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Are Your New Tires Really “NEW”?

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Older Tires Pose a Serious Safety Threat

When you buy a set of tires that are advertised as “new”, you expect that, at most, they may be a few months old. However, recent research and investigations have discovered that some retailers are selling so-called new tires that have been sitting in a store or warehouse for years – sometimes 7 years or longer. When a Ft. Myers woman on the staff of Associates and Bruce L. Scheiner, Personal Injury Lawyers went to have new tires installed just before Christmas, she found that the retailer installed two tires manufactured in 2009 and 2 tires manufactured in 2007. These were to be 4 matching tires. While this may not seem like an important detail, the alarming fact is that old tires can pose a real threat to those who use them.

Today, the Ft. Myers News-Press reported that Nicholas Contessa, 58 of Fort Myers, died while driving a 2000 Chevy Blazer southbound on I75 when his right rear tire blew out causing him to lose control of his SUV. The SUV went into the median, overturned and collided with a guardrail. He suffered head injuries and was pronounced dead at the scene. Although it has not yet been determined whether the tires were “new”, it does point out the need for consumers to be diligent when dealing with their tires and their safety.

An investigative report by ABC News revealed the story of a young man in Toronto who took the family van out with some of his friends. The young man’s father had recently purchased new tires for the vehicle, and had every reason to believe his son and his companions would be safe on the road. Sadly, a crash occurred when the tire’s tread separated from the tire while traveling on the highway. The son lost control of the van – and tragically, lost his life as well.

Law enforcement investigators on the scene found that there were no visible defects or abnormalities with the tire. Yet further investigation revealed that the tires, which the father had been told were new, were actually 4 years old. While this may not seem like an inordinate amount of time to keep a tire on the retailer’s inventory, laboratory tests have uncovered that old tires loose some of the elasticity after a certain amount of time, and the drying out of the rubber can cause the treat to simply fall off the tire.

The dangers of “aged” tires, while beginning to come more into public view, remains a little known problem outside of the industry, and one that could be the cause of a significant number of tread separation problems. “Aged” tires are often unsuspectingly put into service after having served as a spare, stored in garages or warehouses, or simply used on a vehicle that is infrequently driven. In many instances, these tires show no visible sign of deterioration, and absent any visible indicators, tires with adequate tread depth are likely to be put into service regardless of age. Physical and chemical properties of tires change over time, regardless of use. Studies show that tire performance can start to degrade after six years – even if tires haven’t been used. According to SRS, Inc. (Safety Research & Strategies) a Massachusetts-based auto-safety research firm, 108 accidents are linked to tread separation of tires more than six years old, which resulted in 85 deaths. The National Highway Traffic Safety Administration, (NHTSA), is conducting tests on new tires to determine their durability and developing future tests to simulate aging. The agency began requiring manufacturers to print the manufacture date on tires in September 2009. BMW, Ford Motor Co., DaimlerChrysler, Toyota Motor Corp. and Volkswagen have all backed guidelines that tires should only be in service six years.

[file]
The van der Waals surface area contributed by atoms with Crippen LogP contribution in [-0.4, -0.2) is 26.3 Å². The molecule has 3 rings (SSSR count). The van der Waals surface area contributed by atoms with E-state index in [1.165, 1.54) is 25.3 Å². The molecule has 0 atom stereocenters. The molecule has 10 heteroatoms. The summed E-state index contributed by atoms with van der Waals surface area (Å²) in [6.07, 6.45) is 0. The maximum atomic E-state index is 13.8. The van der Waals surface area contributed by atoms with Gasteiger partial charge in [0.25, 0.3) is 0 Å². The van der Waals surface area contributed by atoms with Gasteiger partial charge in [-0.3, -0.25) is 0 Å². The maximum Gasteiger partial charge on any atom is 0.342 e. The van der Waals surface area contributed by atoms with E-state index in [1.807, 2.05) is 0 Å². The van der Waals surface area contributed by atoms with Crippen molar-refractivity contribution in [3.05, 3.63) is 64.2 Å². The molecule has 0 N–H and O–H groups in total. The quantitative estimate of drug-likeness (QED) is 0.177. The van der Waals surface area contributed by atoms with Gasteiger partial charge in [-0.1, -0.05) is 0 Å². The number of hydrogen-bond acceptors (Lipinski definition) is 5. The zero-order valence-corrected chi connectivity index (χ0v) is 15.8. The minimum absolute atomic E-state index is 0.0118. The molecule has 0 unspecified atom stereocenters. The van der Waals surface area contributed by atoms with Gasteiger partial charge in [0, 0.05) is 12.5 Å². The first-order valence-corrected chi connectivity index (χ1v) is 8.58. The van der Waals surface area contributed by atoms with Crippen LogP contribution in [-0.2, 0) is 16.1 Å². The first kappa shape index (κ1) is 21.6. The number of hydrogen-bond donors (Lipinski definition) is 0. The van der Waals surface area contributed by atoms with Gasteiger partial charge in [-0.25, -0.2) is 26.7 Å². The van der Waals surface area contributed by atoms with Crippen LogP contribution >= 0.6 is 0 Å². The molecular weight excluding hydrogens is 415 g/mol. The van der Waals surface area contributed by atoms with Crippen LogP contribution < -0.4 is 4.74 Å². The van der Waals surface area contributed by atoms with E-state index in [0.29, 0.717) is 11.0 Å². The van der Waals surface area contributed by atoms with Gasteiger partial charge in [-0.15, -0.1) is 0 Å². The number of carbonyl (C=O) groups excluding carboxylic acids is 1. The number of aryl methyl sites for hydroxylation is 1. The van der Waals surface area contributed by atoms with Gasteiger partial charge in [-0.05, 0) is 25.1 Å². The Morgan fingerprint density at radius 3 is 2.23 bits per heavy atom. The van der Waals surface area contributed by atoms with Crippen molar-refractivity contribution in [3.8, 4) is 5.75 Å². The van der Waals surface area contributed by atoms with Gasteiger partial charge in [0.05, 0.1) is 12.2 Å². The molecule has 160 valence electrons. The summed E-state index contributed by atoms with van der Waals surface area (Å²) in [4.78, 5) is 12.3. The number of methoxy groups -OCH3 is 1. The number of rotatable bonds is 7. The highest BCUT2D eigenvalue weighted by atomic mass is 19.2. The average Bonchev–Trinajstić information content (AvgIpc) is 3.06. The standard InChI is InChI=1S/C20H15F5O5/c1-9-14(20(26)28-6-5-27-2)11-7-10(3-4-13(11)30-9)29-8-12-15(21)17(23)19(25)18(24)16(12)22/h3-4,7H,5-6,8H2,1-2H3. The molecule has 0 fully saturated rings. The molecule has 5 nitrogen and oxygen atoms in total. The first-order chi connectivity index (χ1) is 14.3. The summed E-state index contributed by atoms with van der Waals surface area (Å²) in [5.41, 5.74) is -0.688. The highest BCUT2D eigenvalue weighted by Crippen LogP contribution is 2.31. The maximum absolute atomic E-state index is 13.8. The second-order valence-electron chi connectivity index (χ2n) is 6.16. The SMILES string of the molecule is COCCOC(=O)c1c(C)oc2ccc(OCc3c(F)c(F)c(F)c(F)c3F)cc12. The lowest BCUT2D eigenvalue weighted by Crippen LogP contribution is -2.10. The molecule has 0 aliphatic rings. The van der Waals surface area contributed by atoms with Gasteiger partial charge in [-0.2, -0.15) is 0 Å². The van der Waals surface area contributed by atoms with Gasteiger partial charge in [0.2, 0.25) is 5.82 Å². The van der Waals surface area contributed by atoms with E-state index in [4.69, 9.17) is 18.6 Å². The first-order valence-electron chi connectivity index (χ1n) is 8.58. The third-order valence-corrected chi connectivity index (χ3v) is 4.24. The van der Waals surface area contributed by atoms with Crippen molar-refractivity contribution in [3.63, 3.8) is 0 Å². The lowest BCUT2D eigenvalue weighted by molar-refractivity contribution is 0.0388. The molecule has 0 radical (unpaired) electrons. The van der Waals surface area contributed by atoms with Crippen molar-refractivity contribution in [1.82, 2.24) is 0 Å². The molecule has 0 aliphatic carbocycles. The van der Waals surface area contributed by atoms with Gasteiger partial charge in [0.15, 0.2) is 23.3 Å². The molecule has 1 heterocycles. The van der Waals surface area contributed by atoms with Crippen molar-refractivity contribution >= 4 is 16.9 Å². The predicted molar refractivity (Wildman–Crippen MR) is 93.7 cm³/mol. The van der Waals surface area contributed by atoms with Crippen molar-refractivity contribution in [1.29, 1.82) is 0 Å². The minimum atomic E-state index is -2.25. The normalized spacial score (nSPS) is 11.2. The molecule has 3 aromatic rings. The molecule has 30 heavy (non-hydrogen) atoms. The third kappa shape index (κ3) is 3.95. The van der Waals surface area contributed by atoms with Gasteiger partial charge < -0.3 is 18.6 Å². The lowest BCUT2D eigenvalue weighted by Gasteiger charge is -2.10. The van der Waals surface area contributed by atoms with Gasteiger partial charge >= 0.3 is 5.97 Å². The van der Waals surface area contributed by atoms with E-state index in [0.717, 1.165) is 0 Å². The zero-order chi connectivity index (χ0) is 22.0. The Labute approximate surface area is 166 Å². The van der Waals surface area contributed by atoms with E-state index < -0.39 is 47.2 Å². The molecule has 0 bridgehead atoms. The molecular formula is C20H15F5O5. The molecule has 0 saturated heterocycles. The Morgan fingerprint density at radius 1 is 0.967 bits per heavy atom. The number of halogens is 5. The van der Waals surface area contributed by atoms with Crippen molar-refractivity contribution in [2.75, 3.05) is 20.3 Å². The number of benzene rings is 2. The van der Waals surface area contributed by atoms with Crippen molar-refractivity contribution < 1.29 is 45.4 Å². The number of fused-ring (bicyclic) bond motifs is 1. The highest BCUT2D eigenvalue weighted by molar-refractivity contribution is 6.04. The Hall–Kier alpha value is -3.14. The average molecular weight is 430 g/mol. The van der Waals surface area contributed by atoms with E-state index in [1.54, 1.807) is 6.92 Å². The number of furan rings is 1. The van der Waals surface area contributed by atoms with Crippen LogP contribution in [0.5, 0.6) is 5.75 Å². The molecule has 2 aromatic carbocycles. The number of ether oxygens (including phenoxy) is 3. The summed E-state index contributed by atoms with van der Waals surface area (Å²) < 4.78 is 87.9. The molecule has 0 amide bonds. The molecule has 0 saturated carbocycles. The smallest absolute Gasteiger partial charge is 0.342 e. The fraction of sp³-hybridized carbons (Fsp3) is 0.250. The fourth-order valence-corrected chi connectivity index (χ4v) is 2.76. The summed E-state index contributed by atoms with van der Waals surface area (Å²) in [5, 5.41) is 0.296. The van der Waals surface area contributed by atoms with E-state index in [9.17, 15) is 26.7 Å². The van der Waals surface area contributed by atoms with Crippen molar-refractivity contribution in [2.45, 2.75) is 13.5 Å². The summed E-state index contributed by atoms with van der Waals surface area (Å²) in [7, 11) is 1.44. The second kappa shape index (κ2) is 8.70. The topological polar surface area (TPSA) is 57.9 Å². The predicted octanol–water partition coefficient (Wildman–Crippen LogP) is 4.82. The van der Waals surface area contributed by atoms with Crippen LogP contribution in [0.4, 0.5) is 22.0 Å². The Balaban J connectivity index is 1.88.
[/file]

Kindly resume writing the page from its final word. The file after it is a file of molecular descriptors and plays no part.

In Florida, undercover television investigations found big-name retailers like Sears and Wal-Mart selling old tires as new. Currently, there are few if any laws mandating that manufactures or retailers stop selling the tires after they reach a certain age. However, there is some activity in this direction. According to SRS, Inc. of Massachusetts, one of the nation’s first laws to require tire dealers to disclose the age of each tire prior to sale or installation was passed in May, 2009, by the Assembly Business and Professions Committee by a vote of 6 to 4 in California.

The other problem is that while there are numbered codes on each tire to indicate the date it was made, the codes are difficult to find and even more confusing to figure out. The codes use numbers that indicate the week and year the tire came off the production line. For example, a tire made the 32nd week of 2001 would contain the code “3201”. This may be industry knowledge to those in the tire business, but consumers are not made aware of it.

“Tread separation has been a problem with tires for years,” says P.J. Scheiner, personal injury lawyer at Associates and Bruce L. Scheiner Personal Injury Lawyers, P.A. “The current manufacturing process calls for the tread and tire itself to be made as two separate pieces, and then the tread is adhered to the tire. But new information about the age of the tire and the added dangers of deterioration of the rubber can render a seemingly new tire with plenty of tread life into a ticking time bomb.”

Florida personal injury lawyers urge you to check your tires for the manufacture date, and be especially wary of using a spare tire that may have been in your trunk for a number of years. If you have suffered a serious injury involving tire tread separation, the vehicle safety law experts at Associates and Bruce L. Scheiner Personal Injury Lawyers have almost four decades of experience of fighting for justice for the victims of faulty tire manufacturing standards. To learn more, visit www.focusedonjustice.com or call 1-800-Dial-BLS.